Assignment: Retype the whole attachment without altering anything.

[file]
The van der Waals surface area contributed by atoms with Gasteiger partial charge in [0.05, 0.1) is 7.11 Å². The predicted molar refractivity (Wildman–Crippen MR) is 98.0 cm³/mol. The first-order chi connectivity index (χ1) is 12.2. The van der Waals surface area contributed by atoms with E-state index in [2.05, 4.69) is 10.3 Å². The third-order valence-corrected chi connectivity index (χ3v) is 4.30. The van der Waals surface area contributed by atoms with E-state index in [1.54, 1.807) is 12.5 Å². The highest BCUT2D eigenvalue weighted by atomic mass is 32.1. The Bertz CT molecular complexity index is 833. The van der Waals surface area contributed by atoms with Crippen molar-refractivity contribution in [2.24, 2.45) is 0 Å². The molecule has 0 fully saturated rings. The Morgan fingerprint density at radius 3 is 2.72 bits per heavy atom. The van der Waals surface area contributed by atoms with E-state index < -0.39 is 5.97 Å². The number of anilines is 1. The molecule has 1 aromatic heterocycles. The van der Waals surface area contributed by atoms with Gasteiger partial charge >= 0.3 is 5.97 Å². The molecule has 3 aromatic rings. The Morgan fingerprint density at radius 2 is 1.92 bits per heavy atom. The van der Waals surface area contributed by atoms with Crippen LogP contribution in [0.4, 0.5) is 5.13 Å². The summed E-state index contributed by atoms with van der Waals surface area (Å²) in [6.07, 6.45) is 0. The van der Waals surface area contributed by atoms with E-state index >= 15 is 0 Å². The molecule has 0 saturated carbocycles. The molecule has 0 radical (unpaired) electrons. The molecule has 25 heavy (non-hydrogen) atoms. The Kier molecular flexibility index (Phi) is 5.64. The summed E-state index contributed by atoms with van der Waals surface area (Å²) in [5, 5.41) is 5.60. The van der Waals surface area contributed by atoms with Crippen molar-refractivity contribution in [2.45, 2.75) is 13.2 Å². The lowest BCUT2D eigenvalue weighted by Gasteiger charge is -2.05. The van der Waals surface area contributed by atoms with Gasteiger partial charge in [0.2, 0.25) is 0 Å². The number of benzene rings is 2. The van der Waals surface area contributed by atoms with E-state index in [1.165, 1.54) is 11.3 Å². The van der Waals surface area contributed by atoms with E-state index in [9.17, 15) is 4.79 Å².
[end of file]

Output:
The van der Waals surface area contributed by atoms with Gasteiger partial charge in [0.05, 0.1) is 7.11 Å². The predicted molar refractivity (Wildman–Crippen MR) is 98.0 cm³/mol. The first-order chi connectivity index (χ1) is 12.2. The van der Waals surface area contributed by atoms with E-state index in [2.05, 4.69) is 10.3 Å². The third-order valence-corrected chi connectivity index (χ3v) is 4.30. The van der Waals surface area contributed by atoms with E-state index in [1.54, 1.807) is 12.5 Å². The highest BCUT2D eigenvalue weighted by atomic mass is 32.1. The Bertz CT molecular complexity index is 833. The van der Waals surface area contributed by atoms with Crippen molar-refractivity contribution in [2.24, 2.45) is 0 Å². The molecule has 0 fully saturated rings. The Morgan fingerprint density at radius 3 is 2.72 bits per heavy atom. The van der Waals surface area contributed by atoms with E-state index < -0.39 is 5.97 Å². The number of anilines is 1. The molecule has 1 aromatic heterocycles. The van der Waals surface area contributed by atoms with Gasteiger partial charge >= 0.3 is 5.97 Å². The molecule has 3 aromatic rings. The Morgan fingerprint density at radius 2 is 1.92 bits per heavy atom. The van der Waals surface area contributed by atoms with Crippen LogP contribution in [0.4, 0.5) is 5.13 Å². The summed E-state index contributed by atoms with van der Waals surface area (Å²) in [6.07, 6.45) is 0. The van der Waals surface area contributed by atoms with E-state index >= 15 is 0 Å². The molecule has 0 saturated carbocycles. The molecule has 0 radical (unpaired) electrons. The molecule has 25 heavy (non-hydrogen) atoms. The Kier molecular flexibility index (Phi) is 5.64. The summed E-state index contributed by atoms with van der Waals surface area (Å²) in [5, 5.41) is 5.60. The van der Waals surface area contributed by atoms with Crippen molar-refractivity contribution in [2.45, 2.75) is 13.2 Å². The lowest BCUT2D eigenvalue weighted by Gasteiger charge is -2.05. The van der Waals surface area contributed by atoms with Gasteiger partial charge in [0.2, 0.25) is 0 Å². The number of benzene rings is 2. The van der Waals surface area contributed by atoms with E-state index in [1.165, 1.54) is 11.3 Å². The van der Waals surface area contributed by atoms with E-state index in [9.17, 15) is 4.79 Å².